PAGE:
Alaska Sea Grant welcomed Anne Doyle as their new program administrator, who oversees development, management, analysis, reporting and administration, and is based in Fairbanks. Doyle holds a bachelor’s degree in business administration from the University of Nebraska and an MBA from Ashford University. She has worked at the University of Alaska Fairbanks since 2012, most recently as the business manager for UAF Nanook Recreation.
They also welcomed Lexa Meyer, who is joining Alaska Sea Grant as coordinator for seafood workforce development in Kodiak. Meyer will provide support for the Alaska Seafood School and Alaska Sea Grant’s statewide seafood processing workforce development program. She earned a bachelor’s degree in biology from the University of Alaska Southeast and an art history degree from the University of Washington.
Alaska Sea Grant has online resources to help Alaskan seafood and fishing businesses respond to COVID-19-related issues. Included are webinars, a publication for managing business risk, and information on state and federal assistance programs.
Juneau, Alaska (KINY) – Kayla Drumm has the distinction of being the first graduate of the joint UAS/UAF Bachelor of Science in Fisheries and Ocean Sciences degree program.
Established in 2017, the Juneau-based program takes full advantage of faculty and resources at UAF, intimate class sizes at UAS, and the natural laboratory of Southeast Alaska. Students in the program have numerous opportunities to engage in real-world science with top faculty, and easy access to the ocean, freshwater lakes and streams, the intertidal habitat, and wetlands.
“Growing up in Alaska, I have always been interested in marine life, especially fish,” notes Drumm. “I’ve always planned on staying in Alaska and have known I wanted to work in the fisheries field. I had originally enrolled in the Marine Biology Program. I started looking into the fisheries program and decided to switch to Fisheries in the Spring of 2018. It felt like a much better fit. Later that summer I found out I was pregnant with my daughter and the mix of in-person and online classes really helped me finish my degree and succeed. I would like to thank my family, friends, and professors for all the support and encouragement. I am very excited to have my degree in a field that I love and looking forward to where it will take me.”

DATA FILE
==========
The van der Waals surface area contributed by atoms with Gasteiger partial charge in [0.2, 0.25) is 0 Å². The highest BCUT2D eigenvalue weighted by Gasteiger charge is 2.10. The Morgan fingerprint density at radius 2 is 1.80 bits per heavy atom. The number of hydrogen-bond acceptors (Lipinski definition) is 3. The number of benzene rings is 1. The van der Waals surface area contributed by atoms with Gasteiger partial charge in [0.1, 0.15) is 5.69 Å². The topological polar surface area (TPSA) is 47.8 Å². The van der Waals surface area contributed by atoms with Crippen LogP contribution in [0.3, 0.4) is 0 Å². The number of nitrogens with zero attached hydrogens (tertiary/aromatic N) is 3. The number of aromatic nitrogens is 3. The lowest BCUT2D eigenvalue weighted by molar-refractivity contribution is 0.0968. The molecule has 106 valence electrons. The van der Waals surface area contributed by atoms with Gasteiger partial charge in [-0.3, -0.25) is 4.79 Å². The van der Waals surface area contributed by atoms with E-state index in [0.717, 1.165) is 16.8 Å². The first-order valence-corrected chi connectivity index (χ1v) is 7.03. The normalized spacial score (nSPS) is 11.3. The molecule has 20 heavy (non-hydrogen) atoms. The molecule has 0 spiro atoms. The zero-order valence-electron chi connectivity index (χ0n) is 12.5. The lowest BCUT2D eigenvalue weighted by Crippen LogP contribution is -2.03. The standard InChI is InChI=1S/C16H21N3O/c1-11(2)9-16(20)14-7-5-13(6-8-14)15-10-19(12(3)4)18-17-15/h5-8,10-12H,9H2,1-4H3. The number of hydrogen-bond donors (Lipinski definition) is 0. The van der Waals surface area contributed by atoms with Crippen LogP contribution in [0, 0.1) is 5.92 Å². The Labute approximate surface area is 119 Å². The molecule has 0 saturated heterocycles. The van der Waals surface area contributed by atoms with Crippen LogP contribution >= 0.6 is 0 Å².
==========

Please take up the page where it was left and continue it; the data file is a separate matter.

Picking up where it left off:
Dr. Mike Navarro, the UAS coordinator implementing the program, remarked that it is gratifying working with colleagues at both UAS and UAF, seeing the joint degree grow from an idea into reality. Currently, there are 12 students in the program with new students expected to sign up for the fall semester.
“Many of these students share similar backgrounds as Kayla,” said Navarro. “They are working hard to earn this degree for themselves, and like Kayla, each brings with them a valuable perspective to fisheries science.”
Navarro congratulates Drumm, who he considers a trailblazer for this degree.
Fifty fishermen from around the state gathered in Juneau in January for the eighth Alaska Young Fishermen’s Summit (AYFS) for three days of training, networking and interacting with the Alaska State Legislature. Participants of the Alaska Sea Grant event were self-selected or sponsored by their fishing organization, skipper or CDQ group and came from Atka, the Pribilof Islands, Bristol Bay, Prince William Sound, Kodiak, King Cove, Homer, Sitka, Petersburg, Juneau, Anchorage, Girdwood, Fairbanks and Ester.
The goal of AYFS is to educate new commercial fishermen in the land-based aspects of running a sustainable commercial fishing operation. Topics this year included financial management, seafood markets, understanding the science and management of commercial fisheries, participating in the commercial fisheries regulatory process, and basic safety information. Over the three days, participants also developed valuable networks with each other and with industry leaders, which will serve them in their future businesses.
Alaska’s commercial fishing industry employs more people than any other industry in the state. Yet fewer young people are entering the industry, and resources are scarce to help aspiring crew members succeed, a concern that Alaska Sea Grant has addressed with the development of a new “Crew Class” training program.